The CV / Resume & Cover Letter
The purpose of this area is to give information about CVs and Cover Letters. You will also find lots of links to very useful sites with all the information you need.
The CV / Resume
CVs can look very different and there isn’t really a single universal CV format that would guarantee you the job or that would be “the right one”. There are though several important points to be remembered when writing a CV and these points will be gone through here.
Format rules of your CV / Resume
- 2 A4 pages maximum. If the CV gets longer the reader might already lose interest and forget what he read.
- Well laid out document that uses normal font styles (Times New Roman, Verdana, Arial). Straight margins and perfectly word processed.
- Use lots of spaces if possible and the flow of the points should be logical. An easy-to-read layout.
- Use white good quality paper if sending a paper application. If sending electronically make sure the text is easy to read and the background colour is white. No images please.
- Put a central block heading with key details of you that the recruiter can see immediately. Avoid putting here your age, marital status and other details that are not relevant.
- Use bold, underlined or highlighted headings to make it easy to see where each section starts.
Content and substance rules CV / Resume
You could put a career objective or a self-marketing statement under the central block heading. This would tell the reader a bit more about who you are and what you want. Some recruiters do not though want this, so it really is up to you and what you think sells you better. As mentioned in the introduction, there are as many CV formats as there are opinions.
Analyse your key skills and what you have achieved so far in your life.
You can also put a personal section in the end of the CV that would explain in more detail who You really are. Many recruiters don’t’ have a lot of time to read carefully the Cvs they get and thus only look at the beginning and the end. By having a good ending that sells you as a person, you might just convince the employer to put you in the right pile instead of the rubbish bin. Once again some recruiters don’t think this is important and it is left for you to decide.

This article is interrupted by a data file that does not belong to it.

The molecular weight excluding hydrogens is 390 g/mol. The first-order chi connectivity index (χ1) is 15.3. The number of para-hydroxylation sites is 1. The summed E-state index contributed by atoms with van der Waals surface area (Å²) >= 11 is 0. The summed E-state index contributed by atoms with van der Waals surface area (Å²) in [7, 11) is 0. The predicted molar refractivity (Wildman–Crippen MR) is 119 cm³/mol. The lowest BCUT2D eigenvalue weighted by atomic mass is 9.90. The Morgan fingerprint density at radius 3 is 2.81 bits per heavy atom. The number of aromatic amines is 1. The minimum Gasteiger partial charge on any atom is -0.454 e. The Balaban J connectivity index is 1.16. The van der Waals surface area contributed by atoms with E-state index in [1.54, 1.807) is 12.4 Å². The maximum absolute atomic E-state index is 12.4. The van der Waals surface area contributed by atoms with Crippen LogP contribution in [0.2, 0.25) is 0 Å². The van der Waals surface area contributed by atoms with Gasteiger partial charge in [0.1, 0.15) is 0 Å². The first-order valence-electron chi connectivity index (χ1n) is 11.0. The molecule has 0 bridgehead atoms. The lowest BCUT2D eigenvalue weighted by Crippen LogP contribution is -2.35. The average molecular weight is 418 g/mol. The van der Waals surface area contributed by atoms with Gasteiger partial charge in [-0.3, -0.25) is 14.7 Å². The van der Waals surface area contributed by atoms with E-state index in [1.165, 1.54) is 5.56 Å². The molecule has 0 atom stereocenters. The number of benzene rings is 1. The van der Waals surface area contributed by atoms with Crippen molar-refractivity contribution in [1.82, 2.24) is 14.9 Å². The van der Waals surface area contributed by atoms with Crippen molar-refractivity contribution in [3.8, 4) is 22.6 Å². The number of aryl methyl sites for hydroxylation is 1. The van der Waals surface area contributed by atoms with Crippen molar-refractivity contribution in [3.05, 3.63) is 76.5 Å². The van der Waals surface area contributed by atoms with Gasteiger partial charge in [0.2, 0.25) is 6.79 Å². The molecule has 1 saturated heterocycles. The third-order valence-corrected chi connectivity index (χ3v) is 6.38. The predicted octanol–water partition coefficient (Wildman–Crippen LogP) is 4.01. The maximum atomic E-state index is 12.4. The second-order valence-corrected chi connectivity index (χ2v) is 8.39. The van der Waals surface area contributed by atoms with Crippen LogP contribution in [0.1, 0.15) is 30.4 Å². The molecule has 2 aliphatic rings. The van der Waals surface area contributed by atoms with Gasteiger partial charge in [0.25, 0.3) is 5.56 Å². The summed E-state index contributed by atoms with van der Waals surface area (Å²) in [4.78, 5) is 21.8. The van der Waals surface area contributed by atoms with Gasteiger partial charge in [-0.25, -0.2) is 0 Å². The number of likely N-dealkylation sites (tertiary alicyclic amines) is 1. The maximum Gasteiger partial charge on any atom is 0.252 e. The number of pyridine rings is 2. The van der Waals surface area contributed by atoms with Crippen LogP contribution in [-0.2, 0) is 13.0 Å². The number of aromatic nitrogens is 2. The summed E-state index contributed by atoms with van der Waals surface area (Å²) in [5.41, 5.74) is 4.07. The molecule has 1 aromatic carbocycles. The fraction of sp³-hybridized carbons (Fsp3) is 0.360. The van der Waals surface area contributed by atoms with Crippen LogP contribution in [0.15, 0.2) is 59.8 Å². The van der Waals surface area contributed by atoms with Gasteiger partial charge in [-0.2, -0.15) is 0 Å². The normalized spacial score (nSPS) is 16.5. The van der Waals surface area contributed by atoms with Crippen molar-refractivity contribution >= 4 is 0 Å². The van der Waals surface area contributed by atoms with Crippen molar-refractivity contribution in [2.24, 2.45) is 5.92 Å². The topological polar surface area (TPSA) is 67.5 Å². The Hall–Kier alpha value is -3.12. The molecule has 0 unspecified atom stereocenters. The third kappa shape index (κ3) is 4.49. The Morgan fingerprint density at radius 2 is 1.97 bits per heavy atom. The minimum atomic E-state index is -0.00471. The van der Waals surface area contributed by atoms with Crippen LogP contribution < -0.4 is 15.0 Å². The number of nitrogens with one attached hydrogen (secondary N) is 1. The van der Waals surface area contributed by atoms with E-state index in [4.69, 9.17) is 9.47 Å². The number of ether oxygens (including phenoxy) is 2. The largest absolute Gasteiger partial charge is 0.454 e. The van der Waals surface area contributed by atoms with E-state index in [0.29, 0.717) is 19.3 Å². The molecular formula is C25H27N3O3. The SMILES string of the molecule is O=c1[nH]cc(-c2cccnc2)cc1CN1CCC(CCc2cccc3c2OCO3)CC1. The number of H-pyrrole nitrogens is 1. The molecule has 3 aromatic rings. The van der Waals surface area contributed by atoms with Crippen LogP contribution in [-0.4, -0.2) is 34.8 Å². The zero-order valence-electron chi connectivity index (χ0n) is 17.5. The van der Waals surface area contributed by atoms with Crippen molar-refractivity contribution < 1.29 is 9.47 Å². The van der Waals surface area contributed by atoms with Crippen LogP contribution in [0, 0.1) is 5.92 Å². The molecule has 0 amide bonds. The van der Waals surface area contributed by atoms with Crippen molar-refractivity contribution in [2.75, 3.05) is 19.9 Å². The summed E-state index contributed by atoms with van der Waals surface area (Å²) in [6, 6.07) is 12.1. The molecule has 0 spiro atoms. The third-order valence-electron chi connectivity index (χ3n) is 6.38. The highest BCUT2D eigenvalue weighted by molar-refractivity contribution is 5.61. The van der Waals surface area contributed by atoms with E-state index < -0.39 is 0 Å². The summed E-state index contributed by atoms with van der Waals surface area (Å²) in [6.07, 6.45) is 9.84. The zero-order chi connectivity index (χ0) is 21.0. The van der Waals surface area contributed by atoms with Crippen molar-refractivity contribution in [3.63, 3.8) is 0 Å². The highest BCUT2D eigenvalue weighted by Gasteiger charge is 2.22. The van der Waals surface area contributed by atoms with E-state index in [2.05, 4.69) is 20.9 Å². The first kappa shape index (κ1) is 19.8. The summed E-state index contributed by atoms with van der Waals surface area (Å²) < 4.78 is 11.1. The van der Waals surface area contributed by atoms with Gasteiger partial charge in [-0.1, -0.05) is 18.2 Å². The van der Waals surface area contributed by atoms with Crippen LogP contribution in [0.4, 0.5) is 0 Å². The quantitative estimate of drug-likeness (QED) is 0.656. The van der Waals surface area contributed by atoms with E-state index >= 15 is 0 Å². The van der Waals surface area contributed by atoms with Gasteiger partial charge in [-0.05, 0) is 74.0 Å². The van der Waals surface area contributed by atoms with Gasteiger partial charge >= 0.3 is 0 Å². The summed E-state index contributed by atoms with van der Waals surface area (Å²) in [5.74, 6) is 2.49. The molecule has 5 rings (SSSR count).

Use lots of adjectives and positive, dynamic, precise and concise language. Mistakes on your CV just makes you look stupid. The last thing you want is to waste the recruiter's time with them trying to understand what you are writing and trying to say.
Use examples whenever possible. This is so important. Show them actually why you have the skills you are saying you have. Show for example that your keen eye for detail saved your previous employer lots of money because of all the mistakes you found and corrected.
What section comes in what order varies from person to person. If you are a fresh student and don’t have lots of work experience then more emphasis should be put on explaining your education and extracurricular activities and how they have shaped you as a person. If you have work experience, then this should be your key selling point. Don’t just write the time you have worked, the company and the title. Explain what you actually did, what you learnt and what impact You actually made. This is important to remember.
Always put the most recent event on top and then go back in time as you go down.
Be consistent and clear with everything you are trying to communicate to the recruiter. They do not have any extra time to be wasted. A very small thing could decide if you get to the interview or not. Make sure you get there.
What your CV / Resume should say
When writing a CV you have to remember the following thing. What you are trying to say always has a deeper meaning and each section of your CV should explain “more” about you. What this means is explained below.
What you write and What the reader understands